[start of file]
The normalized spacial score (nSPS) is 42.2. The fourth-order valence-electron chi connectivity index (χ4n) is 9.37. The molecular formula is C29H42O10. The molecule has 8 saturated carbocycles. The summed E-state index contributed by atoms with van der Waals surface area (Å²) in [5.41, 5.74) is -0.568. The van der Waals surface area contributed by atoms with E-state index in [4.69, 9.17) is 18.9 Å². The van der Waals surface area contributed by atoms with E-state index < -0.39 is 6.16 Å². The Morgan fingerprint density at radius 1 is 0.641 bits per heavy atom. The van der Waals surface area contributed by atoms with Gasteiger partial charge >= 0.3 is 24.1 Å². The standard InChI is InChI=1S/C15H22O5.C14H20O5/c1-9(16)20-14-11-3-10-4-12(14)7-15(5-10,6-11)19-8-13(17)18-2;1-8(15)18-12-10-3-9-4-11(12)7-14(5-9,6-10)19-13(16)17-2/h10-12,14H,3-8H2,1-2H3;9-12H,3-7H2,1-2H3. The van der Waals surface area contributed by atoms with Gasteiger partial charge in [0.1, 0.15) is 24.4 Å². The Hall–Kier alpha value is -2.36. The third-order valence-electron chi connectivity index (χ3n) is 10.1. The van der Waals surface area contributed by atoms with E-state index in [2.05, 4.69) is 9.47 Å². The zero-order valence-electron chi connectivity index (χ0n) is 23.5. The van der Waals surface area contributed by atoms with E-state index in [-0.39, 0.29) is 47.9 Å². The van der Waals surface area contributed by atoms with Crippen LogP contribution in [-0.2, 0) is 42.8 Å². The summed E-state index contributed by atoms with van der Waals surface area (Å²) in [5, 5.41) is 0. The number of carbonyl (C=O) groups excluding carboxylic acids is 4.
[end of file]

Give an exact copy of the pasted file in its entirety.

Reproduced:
The normalized spacial score (nSPS) is 42.2. The fourth-order valence-electron chi connectivity index (χ4n) is 9.37. The molecular formula is C29H42O10. The molecule has 8 saturated carbocycles. The summed E-state index contributed by atoms with van der Waals surface area (Å²) in [5.41, 5.74) is -0.568. The van der Waals surface area contributed by atoms with E-state index in [4.69, 9.17) is 18.9 Å². The van der Waals surface area contributed by atoms with E-state index < -0.39 is 6.16 Å². The Morgan fingerprint density at radius 1 is 0.641 bits per heavy atom. The van der Waals surface area contributed by atoms with Gasteiger partial charge >= 0.3 is 24.1 Å². The standard InChI is InChI=1S/C15H22O5.C14H20O5/c1-9(16)20-14-11-3-10-4-12(14)7-15(5-10,6-11)19-8-13(17)18-2;1-8(15)18-12-10-3-9-4-11(12)7-14(5-9,6-10)19-13(16)17-2/h10-12,14H,3-8H2,1-2H3;9-12H,3-7H2,1-2H3. The van der Waals surface area contributed by atoms with Gasteiger partial charge in [0.1, 0.15) is 24.4 Å². The Hall–Kier alpha value is -2.36. The third-order valence-electron chi connectivity index (χ3n) is 10.1. The van der Waals surface area contributed by atoms with E-state index in [2.05, 4.69) is 9.47 Å². The zero-order valence-electron chi connectivity index (χ0n) is 23.5. The van der Waals surface area contributed by atoms with E-state index in [-0.39, 0.29) is 47.9 Å². The van der Waals surface area contributed by atoms with Crippen LogP contribution in [-0.2, 0) is 42.8 Å². The summed E-state index contributed by atoms with van der Waals surface area (Å²) in [5, 5.41) is 0. The number of carbonyl (C=O) groups excluding carboxylic acids is 4.